Extension of Oligonucleotide Primers From Blocked 3′ Match and Mismatch Probes by Tag DNA Polymerase
To determine the extent to which the phosphate blocking of the 3′ end of the oligonucleotide probe would inhibit extension by Taq polymerase reactions with blocked match and mismatch probes were set up (Table 6). Reactions were set up as per Table 11.
From the results in Table 6 it can be seen that the phosphate group linked to the 3′ end of the oligonucleotide probe is able to efficiently inhibit extension by Taq polymerase.
Examination of Signal (RLU) from Multiple Cycles of Extension.
To determine whether more than one round of extension would produce a significantly increase in the amount of pyrophosphate released during extension, reactions were performed where after each extension round, the amount of pyrophosphate was determined. Reactions were set up as for Table 11 using Taq polymerase and primer M13F. Table 7 shows the increase in pyrophosphate produced after each extension round where reactions B and C lacked the addition of primer and DNA template respectively. After 3 extension rounds, the concentration of pyrophosphate was significantly greater than the unextended reaction. No significant change in signal was produced by controls without primer or DNA. These results demonstrate that after only one round of extension sufficient pyrophosphate is released for ready detection using the luciferase ATP detection method. However, by using multiple rounds of extension from the primer, the sensitivity of the assay can be greatly increased.
Extension of Oligonucleotide Primers From 3′ Match and Mismatch Primers by Elongase Enzyme Mix.
To determine the effect of using an enzyme mix with proofreading capability, the Elongase enzyme was used in extension reactions using match and mismatch probes. Table 8 shows extension of the match probe (Reaction A) and significantly less efficient extension of mismatched probe (Reaction B).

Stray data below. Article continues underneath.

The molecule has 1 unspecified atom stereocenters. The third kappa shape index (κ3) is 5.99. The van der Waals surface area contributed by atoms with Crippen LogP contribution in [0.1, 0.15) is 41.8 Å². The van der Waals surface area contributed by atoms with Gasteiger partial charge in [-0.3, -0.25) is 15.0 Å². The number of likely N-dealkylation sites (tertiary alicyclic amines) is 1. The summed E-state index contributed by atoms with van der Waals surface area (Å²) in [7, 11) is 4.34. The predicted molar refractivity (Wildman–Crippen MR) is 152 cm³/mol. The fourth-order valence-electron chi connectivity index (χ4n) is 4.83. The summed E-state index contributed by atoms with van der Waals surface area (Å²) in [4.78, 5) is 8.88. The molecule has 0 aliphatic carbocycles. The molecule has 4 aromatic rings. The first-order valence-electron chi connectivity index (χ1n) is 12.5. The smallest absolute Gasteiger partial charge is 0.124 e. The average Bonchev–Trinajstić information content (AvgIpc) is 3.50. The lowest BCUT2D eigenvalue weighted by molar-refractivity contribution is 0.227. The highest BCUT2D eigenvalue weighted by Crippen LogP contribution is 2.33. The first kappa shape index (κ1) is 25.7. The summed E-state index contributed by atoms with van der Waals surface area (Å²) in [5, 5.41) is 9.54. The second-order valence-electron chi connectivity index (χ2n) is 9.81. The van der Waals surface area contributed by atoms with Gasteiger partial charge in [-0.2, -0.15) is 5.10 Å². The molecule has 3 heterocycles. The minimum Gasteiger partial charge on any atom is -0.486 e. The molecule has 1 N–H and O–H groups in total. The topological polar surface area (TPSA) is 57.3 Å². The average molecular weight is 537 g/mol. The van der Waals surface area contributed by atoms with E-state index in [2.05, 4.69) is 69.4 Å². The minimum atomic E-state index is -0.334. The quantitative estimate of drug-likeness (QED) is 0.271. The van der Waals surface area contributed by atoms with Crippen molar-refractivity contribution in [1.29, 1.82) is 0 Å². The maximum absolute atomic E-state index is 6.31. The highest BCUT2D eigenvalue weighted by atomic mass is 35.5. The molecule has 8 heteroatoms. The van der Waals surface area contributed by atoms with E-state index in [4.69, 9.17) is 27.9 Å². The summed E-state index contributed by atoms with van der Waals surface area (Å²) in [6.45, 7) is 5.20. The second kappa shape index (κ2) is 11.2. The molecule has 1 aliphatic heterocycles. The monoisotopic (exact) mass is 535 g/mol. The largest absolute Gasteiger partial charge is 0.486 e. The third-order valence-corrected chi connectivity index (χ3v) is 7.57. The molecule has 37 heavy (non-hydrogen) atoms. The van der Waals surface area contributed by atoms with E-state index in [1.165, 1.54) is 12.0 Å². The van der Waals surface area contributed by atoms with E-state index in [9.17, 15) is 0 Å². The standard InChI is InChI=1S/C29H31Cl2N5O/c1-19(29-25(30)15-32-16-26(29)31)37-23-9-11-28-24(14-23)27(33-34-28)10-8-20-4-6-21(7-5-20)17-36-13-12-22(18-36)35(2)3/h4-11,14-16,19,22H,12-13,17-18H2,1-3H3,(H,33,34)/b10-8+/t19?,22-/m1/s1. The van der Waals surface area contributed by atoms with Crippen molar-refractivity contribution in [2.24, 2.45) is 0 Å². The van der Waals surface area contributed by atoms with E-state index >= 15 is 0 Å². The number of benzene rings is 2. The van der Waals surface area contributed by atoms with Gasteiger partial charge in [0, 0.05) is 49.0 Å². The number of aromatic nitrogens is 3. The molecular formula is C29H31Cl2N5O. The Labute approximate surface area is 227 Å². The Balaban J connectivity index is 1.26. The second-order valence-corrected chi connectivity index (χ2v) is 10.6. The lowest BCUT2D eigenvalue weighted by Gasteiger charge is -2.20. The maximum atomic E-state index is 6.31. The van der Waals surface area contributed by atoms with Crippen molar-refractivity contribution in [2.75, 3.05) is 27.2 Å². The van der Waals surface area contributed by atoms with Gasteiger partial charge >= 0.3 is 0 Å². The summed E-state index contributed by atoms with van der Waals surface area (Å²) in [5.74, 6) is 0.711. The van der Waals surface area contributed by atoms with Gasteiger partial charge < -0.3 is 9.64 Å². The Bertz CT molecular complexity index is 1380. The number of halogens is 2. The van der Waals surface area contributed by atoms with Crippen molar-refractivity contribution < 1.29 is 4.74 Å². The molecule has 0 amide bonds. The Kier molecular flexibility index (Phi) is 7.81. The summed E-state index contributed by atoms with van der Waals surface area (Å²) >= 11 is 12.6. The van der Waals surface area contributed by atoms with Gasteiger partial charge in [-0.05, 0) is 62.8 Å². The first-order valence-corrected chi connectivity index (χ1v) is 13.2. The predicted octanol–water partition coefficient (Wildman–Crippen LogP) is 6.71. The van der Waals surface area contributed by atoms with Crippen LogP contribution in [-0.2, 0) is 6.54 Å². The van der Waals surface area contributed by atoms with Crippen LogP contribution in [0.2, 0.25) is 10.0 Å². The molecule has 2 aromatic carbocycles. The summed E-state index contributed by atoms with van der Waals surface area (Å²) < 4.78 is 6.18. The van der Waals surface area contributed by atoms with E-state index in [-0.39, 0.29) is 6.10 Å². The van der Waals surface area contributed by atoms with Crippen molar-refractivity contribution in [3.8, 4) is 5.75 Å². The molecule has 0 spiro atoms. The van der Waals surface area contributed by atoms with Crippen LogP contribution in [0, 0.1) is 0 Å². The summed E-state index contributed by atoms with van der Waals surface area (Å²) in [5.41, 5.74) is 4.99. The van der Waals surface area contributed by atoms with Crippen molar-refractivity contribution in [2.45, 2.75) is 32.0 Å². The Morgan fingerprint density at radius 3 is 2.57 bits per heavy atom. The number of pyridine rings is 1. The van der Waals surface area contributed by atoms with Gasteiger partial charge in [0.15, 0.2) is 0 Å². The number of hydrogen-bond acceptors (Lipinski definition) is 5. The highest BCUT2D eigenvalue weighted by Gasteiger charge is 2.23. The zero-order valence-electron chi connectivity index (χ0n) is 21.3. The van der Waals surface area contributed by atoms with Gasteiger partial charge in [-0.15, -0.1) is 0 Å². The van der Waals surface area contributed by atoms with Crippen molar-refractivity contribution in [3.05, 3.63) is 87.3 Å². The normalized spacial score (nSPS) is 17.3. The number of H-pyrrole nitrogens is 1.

Extension of Oligonucleotide Probes With and Without 3′-end Phosphate Blockage by Elongase Enzyme Mix
The ability to block extension of oligonucleotide probes by the addition of 3′-phosphate groups was investigated. Extension was only seen for the unblocked match primer (Reaction A) and not significant extension was observed for the blocked match primer (Reaction B) (Table 9). This result confirms that Elongase is unable to efficiently extend from a 3′ matched probe which is 3′ blocked.
Extension of 3′-phosphate Blocked Oligonucleotide Probes With and Without 3′-end Mismatch by Elongase Enzyme Mix
Given the ability to block extension of probes by the addition of a 3′ phosphate group (Table 9), reactions were set up to illustrate the effect of a blocked mismatch primer. Table 10 shows significant extension was observed for the 3′ blocked mismatch primer and no significant extension was observed for the 3′ blocked match primer. It is clear that the ability of the Elongase polymerase mix with proofreading activity can recognise the mismatch and is able to cleave the 3′ mismatch and blocked nucleotide from the primer and then able to extend from the perfectly matched remaining primer. There is a clear distinction shown between blocked match and blocked mismatch primers.
Protocol for Assay of Pyrophosphate Detection from Extension Reactions
The following Table 10 shows the reactions required for Taq DNA polymerase reaction:
Table 12 shows the set up for the extension reaction for Elongase.
Buffer A and buffer B referred to in Table 11 and Table 12 contain different concentrations of magnesium ions and can be adjusted. The final concentration using the above protocols was 1.5 mM Magnesium ions.
The reaction tubes were place into the thermocycler and the following incubation times as shown in Table 13 below, were used for the extension reactions for the number of rounds desired.
Control tubes were placed on ice until assayed for pyrophoshate acitivity by luminometry.
Modifications and variations such as would be apparent to the skilled address are considered to fall within the scope of the present invention.